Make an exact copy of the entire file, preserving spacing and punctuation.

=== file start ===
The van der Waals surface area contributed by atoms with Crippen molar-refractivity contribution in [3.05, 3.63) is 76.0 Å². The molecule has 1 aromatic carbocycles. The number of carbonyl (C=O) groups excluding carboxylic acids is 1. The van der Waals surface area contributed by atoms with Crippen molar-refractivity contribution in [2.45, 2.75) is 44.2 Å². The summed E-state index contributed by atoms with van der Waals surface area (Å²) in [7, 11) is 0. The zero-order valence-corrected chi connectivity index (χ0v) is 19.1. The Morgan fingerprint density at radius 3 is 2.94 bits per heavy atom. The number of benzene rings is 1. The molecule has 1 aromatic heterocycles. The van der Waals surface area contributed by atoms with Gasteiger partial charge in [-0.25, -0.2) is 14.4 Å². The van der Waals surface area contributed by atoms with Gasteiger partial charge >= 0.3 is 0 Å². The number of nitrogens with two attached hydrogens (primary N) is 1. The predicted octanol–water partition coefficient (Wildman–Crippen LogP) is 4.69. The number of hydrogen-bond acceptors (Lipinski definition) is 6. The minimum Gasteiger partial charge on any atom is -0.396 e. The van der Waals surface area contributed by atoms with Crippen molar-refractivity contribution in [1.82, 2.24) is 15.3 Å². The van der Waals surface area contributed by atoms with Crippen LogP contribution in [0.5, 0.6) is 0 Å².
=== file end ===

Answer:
The van der Waals surface area contributed by atoms with Crippen molar-refractivity contribution in [3.05, 3.63) is 76.0 Å². The molecule has 1 aromatic carbocycles. The number of carbonyl (C=O) groups excluding carboxylic acids is 1. The van der Waals surface area contributed by atoms with Crippen molar-refractivity contribution in [2.45, 2.75) is 44.2 Å². The summed E-state index contributed by atoms with van der Waals surface area (Å²) in [7, 11) is 0. The zero-order valence-corrected chi connectivity index (χ0v) is 19.1. The Morgan fingerprint density at radius 3 is 2.94 bits per heavy atom. The number of benzene rings is 1. The molecule has 1 aromatic heterocycles. The van der Waals surface area contributed by atoms with Gasteiger partial charge in [-0.25, -0.2) is 14.4 Å². The van der Waals surface area contributed by atoms with Gasteiger partial charge >= 0.3 is 0 Å². The number of nitrogens with two attached hydrogens (primary N) is 1. The predicted octanol–water partition coefficient (Wildman–Crippen LogP) is 4.69. The number of hydrogen-bond acceptors (Lipinski definition) is 6. The minimum Gasteiger partial charge on any atom is -0.396 e. The van der Waals surface area contributed by atoms with Crippen molar-refractivity contribution in [1.82, 2.24) is 15.3 Å². The van der Waals surface area contributed by atoms with Crippen LogP contribution in [0.5, 0.6) is 0 Å².